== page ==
Then you can thread your needle through the back of a few stitches to secure the yarn in place, like this.  I also like to sew in the other loose end too, so there will be no need to go back to it at the end.

And there you have it – a complete first round – if you have made it this far, well done!

Time for round 2!

Choose your next colour.  I have chosen yellow – a nice contrast to the pink.

When I join a new yarn, I like to start with a slip stitch on the hook – just to add a bit of extra security.

Now you need to join your yarn to any space IN BETWEEN trebles – like this.  Chain 2 (or 3 depending on your joining preference at the end of the round)

Then crochet another treble into the SAME SPACE.  This is where we are increasing the round by 2 stitches to each stitch from the first round – so where the first round had a total of 12 stitches – this second round should end up with 24 stitches.  So you need to crochet 2 trebles into each space between stitches – as you can see here, and continue until you have 24 trebles (including the initial starting chain)

And I will show you again how I like to join the round.  Cut your yarn, pull through stitch.

Thread your needle, insert needle through top of first treble.

and back through the top of your final treble

bring the needle through the back of a few stitches to secure the yarn in place.

Your join should look like this.

Finished round 2 – well done!

Round 3

Select your next colour and join between two clusters of trebles

Chain 2 (again or you can chain 3 depending on how you join the end of the round) Then you will need to crochet 2 trebles into the same space – and this will form a cluster of 3 stitches.  Then work 3 trebles into each space around – resulting in 36 stitches in the complete round.

Join the round as you prefer, fasten off yarn and sew in ends.

Round 4

Join new yarn to any space between clusters.

Chain 2 (or chain3)

Crochet 2 trebles into same space.

Then crochet 3 trebles into each space around (36 stitches in total).

 

As you can see, my work is starting to curve, which is exactly what we want as it will fit the shape of the ball easily.

Join, fasten off, weave in ends.

Round 5.

This round is a little different to the rest.  This one involves crocheting your stitches into the stitch rather than in between them.  Here I have inserted my needle where you need to be inserting your hook and this is where the first stitch needs to be.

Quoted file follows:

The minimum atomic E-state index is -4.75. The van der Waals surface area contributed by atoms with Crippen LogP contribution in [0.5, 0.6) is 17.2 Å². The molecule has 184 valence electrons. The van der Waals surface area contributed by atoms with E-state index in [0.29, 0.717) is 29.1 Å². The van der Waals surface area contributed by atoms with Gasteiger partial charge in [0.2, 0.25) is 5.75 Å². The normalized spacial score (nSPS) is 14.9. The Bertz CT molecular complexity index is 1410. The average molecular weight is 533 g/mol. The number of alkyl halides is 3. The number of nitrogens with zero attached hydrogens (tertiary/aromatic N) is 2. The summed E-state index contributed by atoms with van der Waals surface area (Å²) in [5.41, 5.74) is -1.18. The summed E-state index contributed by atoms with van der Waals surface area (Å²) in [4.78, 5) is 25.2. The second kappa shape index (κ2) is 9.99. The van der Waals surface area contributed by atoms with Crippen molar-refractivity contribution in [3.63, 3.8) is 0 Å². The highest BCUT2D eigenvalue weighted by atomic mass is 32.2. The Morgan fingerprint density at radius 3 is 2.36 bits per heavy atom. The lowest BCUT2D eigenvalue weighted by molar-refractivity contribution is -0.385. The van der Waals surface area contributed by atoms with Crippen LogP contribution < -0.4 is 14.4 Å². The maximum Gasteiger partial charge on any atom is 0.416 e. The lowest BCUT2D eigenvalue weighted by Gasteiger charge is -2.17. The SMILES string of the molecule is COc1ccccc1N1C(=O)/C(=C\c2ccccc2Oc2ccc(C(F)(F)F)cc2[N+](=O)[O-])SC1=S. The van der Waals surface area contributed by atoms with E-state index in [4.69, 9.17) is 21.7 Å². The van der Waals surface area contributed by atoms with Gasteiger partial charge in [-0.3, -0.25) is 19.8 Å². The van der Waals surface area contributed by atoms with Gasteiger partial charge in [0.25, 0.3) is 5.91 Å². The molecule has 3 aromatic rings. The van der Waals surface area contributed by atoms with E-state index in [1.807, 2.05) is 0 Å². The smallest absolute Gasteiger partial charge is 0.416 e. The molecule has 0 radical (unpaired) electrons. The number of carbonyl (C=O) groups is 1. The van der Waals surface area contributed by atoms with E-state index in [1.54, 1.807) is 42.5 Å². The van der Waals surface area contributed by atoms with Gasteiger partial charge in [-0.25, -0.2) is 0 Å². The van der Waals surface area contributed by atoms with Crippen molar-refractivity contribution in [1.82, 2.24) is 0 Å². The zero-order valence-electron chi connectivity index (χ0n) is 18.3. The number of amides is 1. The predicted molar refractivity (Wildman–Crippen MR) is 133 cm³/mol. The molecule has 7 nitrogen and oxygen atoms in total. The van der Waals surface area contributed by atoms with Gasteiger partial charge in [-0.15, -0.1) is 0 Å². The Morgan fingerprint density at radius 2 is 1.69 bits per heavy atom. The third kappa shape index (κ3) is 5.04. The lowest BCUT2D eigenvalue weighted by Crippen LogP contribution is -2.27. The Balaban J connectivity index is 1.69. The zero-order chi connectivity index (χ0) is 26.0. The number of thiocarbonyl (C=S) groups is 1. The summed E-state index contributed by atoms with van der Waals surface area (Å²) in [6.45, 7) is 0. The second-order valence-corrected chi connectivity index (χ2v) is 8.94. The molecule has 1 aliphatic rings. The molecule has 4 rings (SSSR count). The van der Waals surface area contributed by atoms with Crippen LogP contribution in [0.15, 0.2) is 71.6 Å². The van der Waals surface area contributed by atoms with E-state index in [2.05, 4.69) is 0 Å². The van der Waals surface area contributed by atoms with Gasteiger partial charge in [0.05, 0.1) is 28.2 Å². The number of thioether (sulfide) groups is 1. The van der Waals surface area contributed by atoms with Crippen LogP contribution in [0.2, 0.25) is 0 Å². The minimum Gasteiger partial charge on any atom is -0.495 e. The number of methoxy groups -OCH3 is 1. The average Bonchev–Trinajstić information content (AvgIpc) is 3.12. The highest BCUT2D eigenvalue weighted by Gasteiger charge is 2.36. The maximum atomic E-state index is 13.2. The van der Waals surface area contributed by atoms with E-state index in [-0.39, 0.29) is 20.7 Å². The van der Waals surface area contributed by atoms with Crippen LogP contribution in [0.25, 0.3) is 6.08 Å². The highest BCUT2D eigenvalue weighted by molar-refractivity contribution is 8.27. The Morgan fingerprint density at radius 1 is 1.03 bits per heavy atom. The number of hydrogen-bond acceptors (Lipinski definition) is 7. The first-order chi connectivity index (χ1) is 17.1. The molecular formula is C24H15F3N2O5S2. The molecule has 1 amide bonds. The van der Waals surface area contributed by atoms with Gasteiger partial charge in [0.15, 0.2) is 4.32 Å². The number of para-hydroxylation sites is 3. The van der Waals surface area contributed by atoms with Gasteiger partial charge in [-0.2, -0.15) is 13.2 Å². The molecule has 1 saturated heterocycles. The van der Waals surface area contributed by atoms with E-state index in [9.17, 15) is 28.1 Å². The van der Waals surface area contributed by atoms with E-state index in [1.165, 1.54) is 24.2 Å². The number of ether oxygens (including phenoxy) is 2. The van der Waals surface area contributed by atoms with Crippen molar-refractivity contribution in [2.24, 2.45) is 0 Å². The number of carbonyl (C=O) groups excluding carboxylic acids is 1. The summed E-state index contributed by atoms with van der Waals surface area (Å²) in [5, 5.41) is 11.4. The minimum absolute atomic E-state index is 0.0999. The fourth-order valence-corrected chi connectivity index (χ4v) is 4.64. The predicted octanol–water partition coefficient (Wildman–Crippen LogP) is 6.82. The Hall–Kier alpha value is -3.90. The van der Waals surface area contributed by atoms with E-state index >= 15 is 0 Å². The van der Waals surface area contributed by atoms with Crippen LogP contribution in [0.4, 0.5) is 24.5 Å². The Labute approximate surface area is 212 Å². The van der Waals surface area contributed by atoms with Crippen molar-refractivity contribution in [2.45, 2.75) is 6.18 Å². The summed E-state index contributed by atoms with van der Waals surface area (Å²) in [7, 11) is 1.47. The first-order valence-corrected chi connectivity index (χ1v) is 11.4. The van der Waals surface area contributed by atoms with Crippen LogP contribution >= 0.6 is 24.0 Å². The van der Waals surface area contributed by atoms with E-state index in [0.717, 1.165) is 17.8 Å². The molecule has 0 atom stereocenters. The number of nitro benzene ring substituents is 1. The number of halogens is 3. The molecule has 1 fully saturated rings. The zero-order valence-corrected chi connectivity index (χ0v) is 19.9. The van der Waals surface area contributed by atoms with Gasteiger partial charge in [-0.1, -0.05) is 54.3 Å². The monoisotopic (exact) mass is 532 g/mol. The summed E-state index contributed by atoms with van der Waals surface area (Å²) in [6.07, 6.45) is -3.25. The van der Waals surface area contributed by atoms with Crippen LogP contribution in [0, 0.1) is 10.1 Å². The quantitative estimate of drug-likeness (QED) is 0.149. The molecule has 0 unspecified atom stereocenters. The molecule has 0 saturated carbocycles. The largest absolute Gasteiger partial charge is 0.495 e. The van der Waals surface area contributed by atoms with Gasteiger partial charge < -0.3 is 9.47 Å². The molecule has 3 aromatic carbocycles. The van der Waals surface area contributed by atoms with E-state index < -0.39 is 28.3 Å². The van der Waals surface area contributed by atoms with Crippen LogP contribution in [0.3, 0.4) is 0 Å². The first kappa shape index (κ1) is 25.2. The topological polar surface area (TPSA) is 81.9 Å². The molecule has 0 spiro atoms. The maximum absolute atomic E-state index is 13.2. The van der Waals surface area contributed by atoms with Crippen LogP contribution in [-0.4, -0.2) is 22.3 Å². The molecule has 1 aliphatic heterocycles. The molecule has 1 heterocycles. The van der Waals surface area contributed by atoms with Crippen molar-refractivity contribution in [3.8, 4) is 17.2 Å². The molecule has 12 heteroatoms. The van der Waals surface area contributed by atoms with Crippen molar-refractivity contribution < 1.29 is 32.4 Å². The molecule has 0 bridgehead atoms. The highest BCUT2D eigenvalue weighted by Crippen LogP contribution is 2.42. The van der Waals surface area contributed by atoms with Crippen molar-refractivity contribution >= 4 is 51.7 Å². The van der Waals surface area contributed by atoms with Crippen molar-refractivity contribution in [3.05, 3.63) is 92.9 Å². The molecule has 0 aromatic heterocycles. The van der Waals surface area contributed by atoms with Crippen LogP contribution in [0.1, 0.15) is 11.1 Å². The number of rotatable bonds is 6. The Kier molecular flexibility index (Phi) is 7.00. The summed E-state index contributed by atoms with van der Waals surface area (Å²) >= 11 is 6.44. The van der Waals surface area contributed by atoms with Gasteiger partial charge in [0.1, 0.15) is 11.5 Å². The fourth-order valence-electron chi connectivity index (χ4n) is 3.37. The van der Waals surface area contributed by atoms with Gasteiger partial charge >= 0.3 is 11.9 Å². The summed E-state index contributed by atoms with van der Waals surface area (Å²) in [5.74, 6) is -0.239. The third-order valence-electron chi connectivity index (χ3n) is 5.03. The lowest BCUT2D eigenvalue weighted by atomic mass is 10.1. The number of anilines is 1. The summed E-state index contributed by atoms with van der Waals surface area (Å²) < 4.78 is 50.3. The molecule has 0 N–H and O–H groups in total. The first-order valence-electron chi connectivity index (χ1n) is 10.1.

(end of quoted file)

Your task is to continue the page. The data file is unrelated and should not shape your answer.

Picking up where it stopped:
So, join your yarn and chain 2.

1 treble into each stitch around

At the end of the round you should have 36 stitches.  Join the round as I have shown you previously.  Fasten off, weave in ends.

As you can see here the work is really starting to take shape, and don’t worry if it looks too small to fit around your desired ball – the good thing about crochet is that it stretches.

Here is mine sat on top of the ball it will be wrapped around when finished.

Round 6 – 8

The next three rounds will be worked continuously (i.e. no fastening off in between each round)

Select new yarn. Join in any stitch. Chain 1.

Work 1 double crochet into each stitch around.

When you get to the final stitch –  instead of joining…

work 1 double crochet into the chain 1 you did at the beginning.

Then work 1 double crochet into each stitch around.

Keep your eye on your stitches and when you are back at the beginning once again, you should be able to seamlessly carry on and crochet round 8 – another round of double crochets.

When you are nearing the end of the third round of double crochets – you should be able to work out where you are by looking inside your work and finding your initial stitch – can you see on mine where the tail is?

So it is above this stitch where you need to make your final join (either with a slip stitch or how I have shown you previously). Fasten off, weave in ends.

Your bauble should really be starting to take shape now, and should stretch nicely over an 8cm ball.

Round 9.

This probably seems like the most tricky round of the bauble, but it’s really quite simple once you get the hang of it.  This round will consist of double crochet and spike stitches.

So, join your new yarn.

Chain 1

1 double crochet into the next stitch.

Then for the next stitch you will do the spike stitch, which is worked exactly the same as a double crochet stitch, only you put your hook into a space 2 rows below. As you can see in the photo below.